LONDON – The way in which industrial metals are priced is starting to change. Whereas once there was a single forum for trading metals such as aluminum, lead and zinc, there are now three.
The London Metal Exchange (LME) has long dominated global pricing, its benchmarks hard-wired into much of the world’s physical trade. The last year, however, has seen LME prices sway to the increased gravitational pull of China’s Shanghai Futures Exchange (ShFE).
In the United States, meanwhile, CME Group has launched five industrial metal contracts over the last 12 months as it seeks to challenge the LME’s global franchise. To some extent this is a phoney war. The LME has just experienced a second year of falling volumes but is not going to lose its metallic trading crown any time soon.
However, the fracturing of metals pricing from a unipolar to a multipolar model is starting to alter price formation at a structural level in some markets, while the sense of heightened competition is pushing the LME itself into opening up whole new markets for exchange pricing.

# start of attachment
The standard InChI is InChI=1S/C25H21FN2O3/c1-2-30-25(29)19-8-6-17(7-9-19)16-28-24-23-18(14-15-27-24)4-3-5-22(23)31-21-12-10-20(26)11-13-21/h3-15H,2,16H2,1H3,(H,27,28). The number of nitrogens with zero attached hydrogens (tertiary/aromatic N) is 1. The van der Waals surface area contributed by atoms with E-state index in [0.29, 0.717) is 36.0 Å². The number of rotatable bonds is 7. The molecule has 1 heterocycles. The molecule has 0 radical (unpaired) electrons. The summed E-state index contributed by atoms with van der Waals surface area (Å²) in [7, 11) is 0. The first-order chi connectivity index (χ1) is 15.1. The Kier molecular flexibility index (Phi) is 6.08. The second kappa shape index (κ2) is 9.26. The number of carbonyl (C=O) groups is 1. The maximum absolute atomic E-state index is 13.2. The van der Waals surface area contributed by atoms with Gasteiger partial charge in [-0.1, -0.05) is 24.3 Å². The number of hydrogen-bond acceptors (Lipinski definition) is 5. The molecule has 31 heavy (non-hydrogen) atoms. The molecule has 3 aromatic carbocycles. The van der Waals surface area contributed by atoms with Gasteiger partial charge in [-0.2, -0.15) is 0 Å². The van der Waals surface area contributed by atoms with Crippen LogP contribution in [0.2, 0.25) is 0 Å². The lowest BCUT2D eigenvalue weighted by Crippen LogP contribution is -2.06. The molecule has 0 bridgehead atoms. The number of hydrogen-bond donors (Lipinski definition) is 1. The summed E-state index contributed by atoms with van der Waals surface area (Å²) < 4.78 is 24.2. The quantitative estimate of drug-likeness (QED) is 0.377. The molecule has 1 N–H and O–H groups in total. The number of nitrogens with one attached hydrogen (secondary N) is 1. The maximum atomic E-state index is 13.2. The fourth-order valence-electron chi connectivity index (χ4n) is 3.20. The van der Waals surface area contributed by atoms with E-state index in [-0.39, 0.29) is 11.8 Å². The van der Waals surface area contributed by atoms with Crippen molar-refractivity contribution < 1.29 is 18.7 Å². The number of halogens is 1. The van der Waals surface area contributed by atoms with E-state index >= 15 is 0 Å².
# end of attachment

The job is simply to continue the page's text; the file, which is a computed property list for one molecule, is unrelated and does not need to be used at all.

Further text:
If volumes were the only metric, the LME’s historic role as global base metals price-setter would seem to be troubled. Total activity on the London exchange fell by 7.7 percent last year, the second consecutive year of declining volumes.
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